But almost 94% of the new Art Lofts rental units under construction are reserved for residents who earn no more than 60% of the area median income.
“With high-quality design and construction, first-rate amenities and neighborhood services, it will be a highly desirable place to live, no matter what your income,” said Trace Shaughnessy, vice president of development at McCormack Baron Salazar, one of the arcade development partners that is handling the affordable housing component.
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Saturday, the Downtown Dayton Partnership hosts an online showcase of downtown living options. People can join the tour by visiting www.downtowndayton.org/housingtour.
The event will feature video tours, photo galleries and behind-the-scenes looks at tons of apartments and some condos and town homes. At 1 p.m., downtown residents will take part in a panel discussion about housing and life in the urban center.
The Art Lofts, a major part of the $90-plus million redevelopment of the Dayton Arcade, is likely to attract considerable interest during the tour.
The rehab of the massive complex is one of the most closely watched projects in the region.
Developers and the Downtown Dayton Partnership Saturday will share new renderings of the Art Lofts, as well as photos of ongoing construction of the new apartments.
A new rendering provided to the Dayton Daily News shows a living space with sleek and modern designs and large windows.
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Units will have washers and dryers, and residents will have access to a fitness center, business center and a club/community room.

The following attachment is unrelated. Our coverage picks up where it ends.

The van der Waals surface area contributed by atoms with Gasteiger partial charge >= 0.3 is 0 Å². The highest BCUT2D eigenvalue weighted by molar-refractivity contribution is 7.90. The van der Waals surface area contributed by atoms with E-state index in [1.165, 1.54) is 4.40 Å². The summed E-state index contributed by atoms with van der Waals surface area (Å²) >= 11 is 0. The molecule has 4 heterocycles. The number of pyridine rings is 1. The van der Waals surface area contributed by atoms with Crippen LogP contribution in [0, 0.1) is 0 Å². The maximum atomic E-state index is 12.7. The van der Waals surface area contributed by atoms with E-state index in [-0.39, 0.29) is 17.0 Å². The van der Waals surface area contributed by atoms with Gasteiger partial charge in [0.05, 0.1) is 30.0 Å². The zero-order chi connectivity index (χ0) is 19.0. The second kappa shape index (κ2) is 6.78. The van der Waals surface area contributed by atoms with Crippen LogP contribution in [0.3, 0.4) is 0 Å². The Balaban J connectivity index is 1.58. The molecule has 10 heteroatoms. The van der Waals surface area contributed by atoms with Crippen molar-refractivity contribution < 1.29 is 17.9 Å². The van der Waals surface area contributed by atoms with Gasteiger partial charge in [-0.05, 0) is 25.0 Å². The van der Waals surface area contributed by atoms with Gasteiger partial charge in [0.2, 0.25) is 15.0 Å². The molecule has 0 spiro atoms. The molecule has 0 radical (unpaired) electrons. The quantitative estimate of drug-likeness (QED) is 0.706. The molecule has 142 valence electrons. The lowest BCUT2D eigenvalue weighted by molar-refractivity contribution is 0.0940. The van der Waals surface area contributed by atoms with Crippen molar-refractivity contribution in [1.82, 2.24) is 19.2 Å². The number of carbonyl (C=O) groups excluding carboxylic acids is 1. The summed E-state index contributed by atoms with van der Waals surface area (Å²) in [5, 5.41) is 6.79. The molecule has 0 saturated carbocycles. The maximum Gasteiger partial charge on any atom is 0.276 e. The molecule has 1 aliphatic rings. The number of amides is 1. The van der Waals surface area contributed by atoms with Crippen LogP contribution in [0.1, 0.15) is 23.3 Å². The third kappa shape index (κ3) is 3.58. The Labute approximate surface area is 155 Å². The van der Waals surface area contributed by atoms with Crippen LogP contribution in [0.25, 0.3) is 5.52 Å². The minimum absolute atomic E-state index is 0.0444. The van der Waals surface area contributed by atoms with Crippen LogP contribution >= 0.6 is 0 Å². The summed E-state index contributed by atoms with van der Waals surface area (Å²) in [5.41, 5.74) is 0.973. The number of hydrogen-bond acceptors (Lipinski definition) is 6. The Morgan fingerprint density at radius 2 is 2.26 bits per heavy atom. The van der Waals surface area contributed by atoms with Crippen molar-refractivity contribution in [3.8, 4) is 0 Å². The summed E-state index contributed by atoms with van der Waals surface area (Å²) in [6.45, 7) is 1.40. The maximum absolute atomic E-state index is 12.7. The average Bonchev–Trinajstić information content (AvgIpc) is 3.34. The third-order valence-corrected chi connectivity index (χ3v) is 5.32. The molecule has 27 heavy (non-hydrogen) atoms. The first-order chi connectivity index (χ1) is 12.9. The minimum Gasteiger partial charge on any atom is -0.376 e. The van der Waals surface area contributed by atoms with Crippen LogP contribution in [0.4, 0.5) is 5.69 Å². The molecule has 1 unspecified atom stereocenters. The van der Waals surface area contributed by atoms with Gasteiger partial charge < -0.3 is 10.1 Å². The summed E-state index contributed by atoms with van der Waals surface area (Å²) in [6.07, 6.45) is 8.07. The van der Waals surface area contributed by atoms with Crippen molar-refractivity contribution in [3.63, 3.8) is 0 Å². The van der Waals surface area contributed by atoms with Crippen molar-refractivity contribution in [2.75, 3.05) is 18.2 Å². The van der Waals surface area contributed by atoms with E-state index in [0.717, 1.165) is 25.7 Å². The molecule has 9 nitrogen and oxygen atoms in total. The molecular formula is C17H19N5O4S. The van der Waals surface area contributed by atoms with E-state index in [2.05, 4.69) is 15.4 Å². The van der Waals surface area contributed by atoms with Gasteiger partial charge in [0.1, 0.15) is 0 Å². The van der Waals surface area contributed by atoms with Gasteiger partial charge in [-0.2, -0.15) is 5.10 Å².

“This is a one-of-a-kind development for Dayton, a unique opportunity to live at the center of a vibrant, mixed-use development,” Shaughnessy said.
Of the 110 units, 103 will be income-restricted, reserved for low- and moderate-income residents. The remaining seven will be available to the public at market-rate prices.
Progress to restore the complex continues, and recently the first floor slab of the rotunda was completed.
Drywall, insulation and bathtub and shower installation work continues inside the Ludlow and Fourth Street buildings, which are being turned into the new apartments.
The Dayton Arcade is helping reactivate a major part of downtown Dayton, said Scott Murphy, vice president of economic development with the Downtown Dayton Partnership.
“People want to live in downtown, and it is important that we create spaces for all residents who want to be a part of this revitalization — including residents with lower-incomes and artists who will contribute to the cultural vibrancy of the area,” he said.